Round robin DNS is nothing but a simple technique of load balancing various Internet services such as Web server, e-mail server by creating multiple DNS A records with the same name.
How Does It Works?
You configure DNS server to send a list of IP addresses of several servers with same hostname. For example, foo.dnsknowledge.com may be configured to return two IP address as follows:
- foo.dnsknowledge.com – 18.104.22.168
- foo.dnsknowledge.com – 22.214.171.124
Half of the time when a user make foo.dnsknowledge.com request will go to 126.96.36.199 and rest will go to 188.8.131.52. In other words, all clients would receive service from two different server, thus distributing the overall load among servers.
Round Robin DNS Usage
You can use round robin DNS for
- Load distribution.
- Load balancing.
- Fault-tolerance service.
Round Robin DNS Example
Open a terminal (Mac OS X or UNIX / Linux) and type the following command to see IP address of google.com:
host -t A google.com
google.com has address 184.108.40.206 google.com has address 220.127.116.11 google.com has address 18.104.22.168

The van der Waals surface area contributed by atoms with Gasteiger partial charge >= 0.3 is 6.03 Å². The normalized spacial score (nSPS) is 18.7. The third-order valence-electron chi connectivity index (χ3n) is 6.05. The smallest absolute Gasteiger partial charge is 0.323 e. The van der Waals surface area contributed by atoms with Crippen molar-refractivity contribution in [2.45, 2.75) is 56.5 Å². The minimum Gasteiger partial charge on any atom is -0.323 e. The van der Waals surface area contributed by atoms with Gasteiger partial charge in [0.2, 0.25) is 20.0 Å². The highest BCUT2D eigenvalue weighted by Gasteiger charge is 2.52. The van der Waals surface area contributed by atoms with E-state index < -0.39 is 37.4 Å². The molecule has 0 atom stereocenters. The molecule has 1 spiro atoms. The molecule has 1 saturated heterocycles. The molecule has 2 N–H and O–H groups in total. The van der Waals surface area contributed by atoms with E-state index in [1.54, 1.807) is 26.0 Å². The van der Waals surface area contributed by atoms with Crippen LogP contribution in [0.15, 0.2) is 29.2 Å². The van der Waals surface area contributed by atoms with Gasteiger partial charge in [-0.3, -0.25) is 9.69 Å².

So a request to google.com would be split into the 3 server. When you type http://google.com/ first time in a browser, 22.214.171.124 will display google search home page. Type the following command again at the shell prompt:
host -t A google.com
google.com has address 126.96.36.199 google.com has address 188.8.131.52 google.com has address 184.108.40.206
Next request would go to the server 220.127.116.11. By using Round Robin DNS google managed to lighten the webserver load. This kind of setup pretty common among the large website such as google.com, amazon.com, yahoo.com etc. If your site gets a large number of hits (millions of unique hits per day) per day, consider using this technique.
- RFC 1794: DNS Support for Load Balancing
Hi, I want to insert my custom policy for load balancing in Bind9. Could you please guide me where can I do it in the source code of Bind9.
“This kind of setup pretty common among the large website such as google.com, amazon.com, yahoo.com etc.” – these “large websites” won’t be using “round-robin DNS” (which is unreliable). They will be using a proper “load-balancer”.